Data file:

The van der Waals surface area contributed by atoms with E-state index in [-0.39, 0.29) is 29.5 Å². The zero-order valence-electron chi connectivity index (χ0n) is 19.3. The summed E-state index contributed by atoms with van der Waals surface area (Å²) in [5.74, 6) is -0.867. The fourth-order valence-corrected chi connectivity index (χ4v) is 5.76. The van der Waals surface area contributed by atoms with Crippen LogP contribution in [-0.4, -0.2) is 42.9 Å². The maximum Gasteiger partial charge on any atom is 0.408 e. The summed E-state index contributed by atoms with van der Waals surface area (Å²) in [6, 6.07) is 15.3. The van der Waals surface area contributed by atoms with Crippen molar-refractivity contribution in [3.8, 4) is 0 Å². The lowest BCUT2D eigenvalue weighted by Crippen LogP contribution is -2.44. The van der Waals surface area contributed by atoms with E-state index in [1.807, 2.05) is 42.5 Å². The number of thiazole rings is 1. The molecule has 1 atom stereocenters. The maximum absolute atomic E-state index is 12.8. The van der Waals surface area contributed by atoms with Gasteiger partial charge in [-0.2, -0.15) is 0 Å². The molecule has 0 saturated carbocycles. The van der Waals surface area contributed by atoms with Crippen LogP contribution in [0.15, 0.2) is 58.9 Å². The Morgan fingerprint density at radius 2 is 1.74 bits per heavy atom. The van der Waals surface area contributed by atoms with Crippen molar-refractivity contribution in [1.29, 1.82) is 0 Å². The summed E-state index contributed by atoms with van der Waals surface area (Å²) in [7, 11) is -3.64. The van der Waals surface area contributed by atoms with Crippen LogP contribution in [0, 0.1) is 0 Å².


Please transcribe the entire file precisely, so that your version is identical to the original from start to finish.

The van der Waals surface area contributed by atoms with E-state index in [-0.39, 0.29) is 29.5 Å². The zero-order valence-electron chi connectivity index (χ0n) is 19.3. The summed E-state index contributed by atoms with van der Waals surface area (Å²) in [5.74, 6) is -0.867. The fourth-order valence-corrected chi connectivity index (χ4v) is 5.76. The van der Waals surface area contributed by atoms with Crippen LogP contribution in [-0.4, -0.2) is 42.9 Å². The maximum Gasteiger partial charge on any atom is 0.408 e. The summed E-state index contributed by atoms with van der Waals surface area (Å²) in [6, 6.07) is 15.3. The van der Waals surface area contributed by atoms with Crippen molar-refractivity contribution in [3.8, 4) is 0 Å². The lowest BCUT2D eigenvalue weighted by Crippen LogP contribution is -2.44. The van der Waals surface area contributed by atoms with E-state index in [1.807, 2.05) is 42.5 Å². The number of thiazole rings is 1. The molecule has 1 atom stereocenters. The maximum absolute atomic E-state index is 12.8. The van der Waals surface area contributed by atoms with Gasteiger partial charge in [-0.2, -0.15) is 0 Å². The molecule has 0 saturated carbocycles. The van der Waals surface area contributed by atoms with Crippen LogP contribution in [0.15, 0.2) is 58.9 Å². The Morgan fingerprint density at radius 2 is 1.74 bits per heavy atom. The van der Waals surface area contributed by atoms with Crippen molar-refractivity contribution in [1.29, 1.82) is 0 Å². The summed E-state index contributed by atoms with van der Waals surface area (Å²) in [7, 11) is -3.64. The van der Waals surface area contributed by atoms with Crippen LogP contribution in [0, 0.1) is 0 Å².